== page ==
The first thing to consider when applying to a lodge is how remote it is.  Not all fishing lodges are as remote as Island 10.  Some are just off the highway and have all the amenities a regular resort would have.  If you love fishing and the outdoors but aren’t looking to live in a remote location, one of these lodges would be better suited.  Some are close enough to towns that you will be able to pick up food, toiletries, etc.  There is also a high chance of having some cell signal and better Internet so for the tech savvy, that would be ideal.

The more remote style lodges come with their own challenges which will increase the workload for the staff.  Fishing lodges require gas for the boats and possibly diesel for the generators.  If the lodge is accessible by road this usually isn’t a problem. However, remote lodges must find a way to get fuel drums to their location. This lodge was accessible by boat which made this tricky process a little simpler. Fly-in locations have to load drums into planes and unload them once they land.  At close to 500 pounds each, 45-gallon barrels are not an easy lift!

Delivery of food also presents a challenge for remote lodges.  Road-access lodges can back the truck up to the door.  They can also run to the store to get more food if necessary.  Remote lodges don’t have this luxury.  Kitchen staff must plan ahead and be able to predict how much food they will need.  This is especially important for fresh produce and meat.  There is only so much fish guests and staff can eat!  What it comes down to is; the more remote the lodge, the harder the staff have to work to maintain a high level of customer service.

Location
The lodge’s location relative to home also plays a role.  I chose Island 10 because of its remoteness, but it was also closer to home than the majority of fishing lodges in Ontario. It was only a six-hour drive from the landing to my house. Other lodges I looked at were 20-plus hours away. In my case, I had to come home to attend graduation so I knew I wanted to stay close because of that. It would not be fun to spend a day or two driving home, attend graduation ceremonies, and drive back the next day. If you have no plans for coming home for the season, then considering a lodge farther away is possible and creates a different set of opportunities.

Positions 
One of the most important aspects to consider is the job you will be assuming. Lodges generally offer similar positions with minor tweaks depending on how they operate. As already mentioned, I was a dock hand and operations staff. The other staff positions on the island were housekeeping and wait staff. They would serve the guests breakfast and dinner, and would clean the cabins while the guests were out fishing.  Some lodges split these positions so that dock staff only work at the docks and operation staff only perform maintenance around the lodge. Generally, the larger the lodge, the more likely it is that these positions will be more focused in one area. Performing both roles would just be too much work at some of the larger locations.

Guiding  
Guiding is another job available at many lodges. The majority of lodges offer this position to locals and anglers who know the lake, but some will offer it to newcomers. One lodge I applied to had guiding and combined it with the dock staff and operations position. Since there wasn’t enough demand for guides at the lodge, they didn’t hire guides to only guide and instead made sure their dock staff knew the requirements of the job in case a guest requested one. Another lodge I applied to wouldn’t give first-year hires a guiding position at the start, but did offer a spot at their guide school at the beginning of the season with a chance to guide once they learned the lay of the lake. Getting a guiding position at a lodge is more difficult than a dock staff position because fewer lodges offer it and the requirements are higher.  That being said, working as a guide means you get paid to fish, so the work it would take to get the position is worth it.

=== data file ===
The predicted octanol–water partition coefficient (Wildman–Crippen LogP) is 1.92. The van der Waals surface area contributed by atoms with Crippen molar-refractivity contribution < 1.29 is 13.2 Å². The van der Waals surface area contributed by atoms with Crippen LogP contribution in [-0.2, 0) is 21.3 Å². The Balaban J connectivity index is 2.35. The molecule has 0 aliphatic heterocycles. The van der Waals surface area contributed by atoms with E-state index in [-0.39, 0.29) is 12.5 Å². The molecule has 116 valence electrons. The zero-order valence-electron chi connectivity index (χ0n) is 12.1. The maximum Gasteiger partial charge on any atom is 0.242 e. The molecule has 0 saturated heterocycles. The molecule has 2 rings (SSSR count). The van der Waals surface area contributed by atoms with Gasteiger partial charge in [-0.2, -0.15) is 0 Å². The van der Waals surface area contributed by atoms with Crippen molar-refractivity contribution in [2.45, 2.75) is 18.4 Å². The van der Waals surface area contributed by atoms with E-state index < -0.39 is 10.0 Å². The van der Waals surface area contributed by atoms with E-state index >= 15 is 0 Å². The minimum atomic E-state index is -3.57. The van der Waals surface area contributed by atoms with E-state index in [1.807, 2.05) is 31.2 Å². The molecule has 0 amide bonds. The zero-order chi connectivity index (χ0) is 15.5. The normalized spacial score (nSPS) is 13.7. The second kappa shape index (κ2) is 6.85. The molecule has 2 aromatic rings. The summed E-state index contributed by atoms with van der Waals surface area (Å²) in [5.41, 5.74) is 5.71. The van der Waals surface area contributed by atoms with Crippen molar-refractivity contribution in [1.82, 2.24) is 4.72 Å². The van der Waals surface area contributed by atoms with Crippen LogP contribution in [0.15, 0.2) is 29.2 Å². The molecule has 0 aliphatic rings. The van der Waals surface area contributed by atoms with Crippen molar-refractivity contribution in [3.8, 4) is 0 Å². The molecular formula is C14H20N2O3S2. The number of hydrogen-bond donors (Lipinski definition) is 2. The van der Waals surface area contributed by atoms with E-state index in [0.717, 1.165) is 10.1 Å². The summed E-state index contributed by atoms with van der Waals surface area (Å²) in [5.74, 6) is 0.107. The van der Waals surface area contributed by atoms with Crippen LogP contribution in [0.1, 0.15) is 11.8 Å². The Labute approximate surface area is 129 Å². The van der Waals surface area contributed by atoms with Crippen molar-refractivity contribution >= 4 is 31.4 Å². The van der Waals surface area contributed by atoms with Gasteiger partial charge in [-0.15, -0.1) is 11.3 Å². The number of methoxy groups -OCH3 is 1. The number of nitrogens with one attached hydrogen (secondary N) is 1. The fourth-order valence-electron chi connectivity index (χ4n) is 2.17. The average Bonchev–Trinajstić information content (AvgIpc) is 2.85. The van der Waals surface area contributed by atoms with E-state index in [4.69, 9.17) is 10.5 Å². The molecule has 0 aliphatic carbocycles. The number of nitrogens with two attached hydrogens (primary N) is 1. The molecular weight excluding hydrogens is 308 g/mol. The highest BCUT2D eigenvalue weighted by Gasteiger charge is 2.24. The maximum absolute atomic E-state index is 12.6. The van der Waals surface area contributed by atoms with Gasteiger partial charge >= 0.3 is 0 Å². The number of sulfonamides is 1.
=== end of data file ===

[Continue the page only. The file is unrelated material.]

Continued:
Type of Service
Another aspect that affects duties available at lodges is the type of services the lodge offers. There are generally two types of lodges, American plan and Housekeeping plan. American plan is essentially all-inclusive meaning all the meals are cooked for the guests and cabins are cleaned by the staff. Housekeeping means guests are responsible for their own meals and the cleanliness of their cabin. If you are looking for a job as wait staff or housekeeping, searching for American Lodges will certainly lead to greater success.

How to Find A Job
The task of finding lodges that are hiring is a relatively simple process. The hiring process usually begins in the New Year. This is a good time to start looking for lodges and applying to them.

A quick Google search for fishing lodges in your desired location (Northwestern Ontario for example) will provide you with plenty of results. Some have pages dedicated to employment, while others do not. If you find a lodge that appears desirable, send an email to the lodge indicating your interest and attach a resume. Also include a cover letter in your email. Cover letters should describe your passion for the outdoors and why you think you would be a good fit at the lodge. This is helpful when sending emails to lodges as a resume usually does not highlight your hobbies and love for being outdoors.
If seeking a dock staff or operations position, make sure to highlight any knowledge of trades you may have. These staff positions focus a lot on maintaining motors and some construction around the property and any mechanical, plumbing, or carpentry knowledge will make you stand out from the rest of the applicants.